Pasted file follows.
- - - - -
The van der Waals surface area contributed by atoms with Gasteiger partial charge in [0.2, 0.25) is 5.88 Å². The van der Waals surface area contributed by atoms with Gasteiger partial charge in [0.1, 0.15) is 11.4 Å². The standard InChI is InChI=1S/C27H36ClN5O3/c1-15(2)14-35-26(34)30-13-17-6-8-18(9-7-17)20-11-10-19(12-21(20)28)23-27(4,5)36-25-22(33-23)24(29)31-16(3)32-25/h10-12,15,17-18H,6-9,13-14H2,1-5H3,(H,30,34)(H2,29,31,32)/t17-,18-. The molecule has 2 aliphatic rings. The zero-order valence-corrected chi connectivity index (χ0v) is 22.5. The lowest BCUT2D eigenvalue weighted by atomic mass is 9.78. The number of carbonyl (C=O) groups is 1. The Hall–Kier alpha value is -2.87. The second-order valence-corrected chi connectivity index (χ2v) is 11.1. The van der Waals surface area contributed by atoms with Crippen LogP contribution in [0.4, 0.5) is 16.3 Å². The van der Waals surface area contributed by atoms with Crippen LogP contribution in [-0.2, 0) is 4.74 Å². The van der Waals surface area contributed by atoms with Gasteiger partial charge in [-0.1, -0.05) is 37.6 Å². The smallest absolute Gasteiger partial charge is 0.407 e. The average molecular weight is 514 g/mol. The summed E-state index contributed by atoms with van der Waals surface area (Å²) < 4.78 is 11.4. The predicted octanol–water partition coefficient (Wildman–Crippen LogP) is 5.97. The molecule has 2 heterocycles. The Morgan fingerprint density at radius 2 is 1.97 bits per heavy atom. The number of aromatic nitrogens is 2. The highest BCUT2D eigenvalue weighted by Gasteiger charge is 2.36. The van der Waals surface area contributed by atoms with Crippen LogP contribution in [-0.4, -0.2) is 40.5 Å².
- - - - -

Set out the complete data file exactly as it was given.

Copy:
The van der Waals surface area contributed by atoms with Gasteiger partial charge in [0.2, 0.25) is 5.88 Å². The van der Waals surface area contributed by atoms with Gasteiger partial charge in [0.1, 0.15) is 11.4 Å². The standard InChI is InChI=1S/C27H36ClN5O3/c1-15(2)14-35-26(34)30-13-17-6-8-18(9-7-17)20-11-10-19(12-21(20)28)23-27(4,5)36-25-22(33-23)24(29)31-16(3)32-25/h10-12,15,17-18H,6-9,13-14H2,1-5H3,(H,30,34)(H2,29,31,32)/t17-,18-. The molecule has 2 aliphatic rings. The zero-order valence-corrected chi connectivity index (χ0v) is 22.5. The lowest BCUT2D eigenvalue weighted by atomic mass is 9.78. The number of carbonyl (C=O) groups is 1. The Hall–Kier alpha value is -2.87. The second-order valence-corrected chi connectivity index (χ2v) is 11.1. The van der Waals surface area contributed by atoms with Crippen LogP contribution in [0.4, 0.5) is 16.3 Å². The van der Waals surface area contributed by atoms with Crippen LogP contribution in [-0.2, 0) is 4.74 Å². The van der Waals surface area contributed by atoms with Gasteiger partial charge in [-0.1, -0.05) is 37.6 Å². The smallest absolute Gasteiger partial charge is 0.407 e. The average molecular weight is 514 g/mol. The summed E-state index contributed by atoms with van der Waals surface area (Å²) < 4.78 is 11.4. The predicted octanol–water partition coefficient (Wildman–Crippen LogP) is 5.97. The molecule has 2 heterocycles. The Morgan fingerprint density at radius 2 is 1.97 bits per heavy atom. The number of aromatic nitrogens is 2. The highest BCUT2D eigenvalue weighted by Gasteiger charge is 2.36. The van der Waals surface area contributed by atoms with Crippen LogP contribution in [-0.4, -0.2) is 40.5 Å².